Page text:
We are happy to announce that a College Board approved online AP® Italian Language and Culture (2020-2021) course will open on August 18th, on the edX platform! You and your students can register now for free. All contents will be available on August 18. This course is designed for teachers and students with a variety of needs.
High school teachers, College or University instructors, and their students:
This online course may also be used by colleges and universities for any Italian course at the intermediate or high-intermediate levels.
In alternative, if you would like to have a private copy of the course (accessible only to your students) to personalize and customize for your class, we offer a license program. This license will allow you to bypass any textbooks and offer a free Italian program to your students (either through a face-to-face, “blended” or fully online class). Technical assistance is available. Write to Daniela Bartalesi-Graf (email@example.com) to find out more.
Students in high schools where AP Italian is not taught:
To be part of an online live class and be best prepared for the AP® Italian exam, students may register for one of our Online Live Instruction Classes, conveniently offered in the evenings and/or Saturdays. These classes are taught in conjunction with our free AP® Italian Language and Culture (2020-2021) course on the edX platform.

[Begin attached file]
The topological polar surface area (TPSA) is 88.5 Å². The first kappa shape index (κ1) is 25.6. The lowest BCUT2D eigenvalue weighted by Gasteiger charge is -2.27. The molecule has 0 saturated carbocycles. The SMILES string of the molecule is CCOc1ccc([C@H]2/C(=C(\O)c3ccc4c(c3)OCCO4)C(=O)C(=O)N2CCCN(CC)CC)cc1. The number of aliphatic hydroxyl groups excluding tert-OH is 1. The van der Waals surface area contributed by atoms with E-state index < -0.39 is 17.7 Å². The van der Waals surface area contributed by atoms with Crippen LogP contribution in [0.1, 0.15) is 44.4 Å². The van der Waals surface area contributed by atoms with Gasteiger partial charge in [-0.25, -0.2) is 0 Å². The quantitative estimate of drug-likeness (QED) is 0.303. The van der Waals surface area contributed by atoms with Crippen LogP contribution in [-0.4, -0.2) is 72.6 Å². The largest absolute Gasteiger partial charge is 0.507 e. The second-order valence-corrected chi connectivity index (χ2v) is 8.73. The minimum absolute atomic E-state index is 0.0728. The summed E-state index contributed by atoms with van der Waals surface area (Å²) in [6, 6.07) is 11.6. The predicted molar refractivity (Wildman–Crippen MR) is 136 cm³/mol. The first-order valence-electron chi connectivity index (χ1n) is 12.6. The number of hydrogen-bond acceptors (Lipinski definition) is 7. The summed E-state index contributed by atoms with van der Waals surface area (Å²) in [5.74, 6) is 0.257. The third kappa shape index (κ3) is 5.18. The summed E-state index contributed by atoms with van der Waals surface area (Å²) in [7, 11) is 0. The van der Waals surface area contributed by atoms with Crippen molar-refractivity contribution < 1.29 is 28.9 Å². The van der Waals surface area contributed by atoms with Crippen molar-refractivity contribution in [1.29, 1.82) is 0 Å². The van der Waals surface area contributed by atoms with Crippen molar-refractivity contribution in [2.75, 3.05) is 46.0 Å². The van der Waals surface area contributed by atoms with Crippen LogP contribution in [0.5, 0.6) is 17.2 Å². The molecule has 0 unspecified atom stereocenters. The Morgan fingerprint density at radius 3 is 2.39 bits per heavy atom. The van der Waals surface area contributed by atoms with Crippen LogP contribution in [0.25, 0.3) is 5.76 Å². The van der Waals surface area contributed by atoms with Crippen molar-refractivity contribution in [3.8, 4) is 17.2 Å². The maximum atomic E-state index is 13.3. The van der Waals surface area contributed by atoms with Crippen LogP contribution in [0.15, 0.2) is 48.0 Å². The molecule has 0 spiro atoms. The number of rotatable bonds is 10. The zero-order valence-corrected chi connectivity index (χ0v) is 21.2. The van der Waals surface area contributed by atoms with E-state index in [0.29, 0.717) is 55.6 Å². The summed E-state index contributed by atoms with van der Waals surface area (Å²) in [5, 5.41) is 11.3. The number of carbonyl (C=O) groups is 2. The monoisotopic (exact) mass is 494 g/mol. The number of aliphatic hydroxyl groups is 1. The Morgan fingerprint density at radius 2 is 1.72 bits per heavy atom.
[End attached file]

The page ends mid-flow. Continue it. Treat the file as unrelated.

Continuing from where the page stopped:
1. Upon completion, students will receive a certificate from Wellesley College with a letter grade that they may present to their high school for registration on their transcript.
2. Students who just want to study on their own for the AP® Italian exam may register for free on edX to access course materials and work independently without our Online Live Instruction Classes.
NEW for the 2020-2021 edition of AP® Italian Language and Culture (2020-2021)
– A whole unit on COVID-19 in Italy:
– La mafia, Giovanni Falcone e COVID-19 : how Palermo remembered Giovanni Falcone during the lockdown (video interview)
– “L’infermiere Tommy dell’Ospedale di Varese” (article)
– “Chi può metta chi non può prenda” (article)
Other new contents:
– Amara Lakhous, Italian-Algerian writer (video interview)
– Sartoria Attolini, Neapolitan tailors who collaborated with Sorrentino at the film “La grande bellezza” (video interview)
– “Senza rossetto”, the experience of women who voted for the first time in 1946 (video interview)
– “Bandite”, the experience of women in the antifascist resistance (video interview)
– “Il profeta di Tolomeo”, Brunello Cucinelli describes his “impresa etica” (article)
Questions? Please contact us at firstname.lastname@example.org or Daniela Bartalesi-Graf at email@example.com.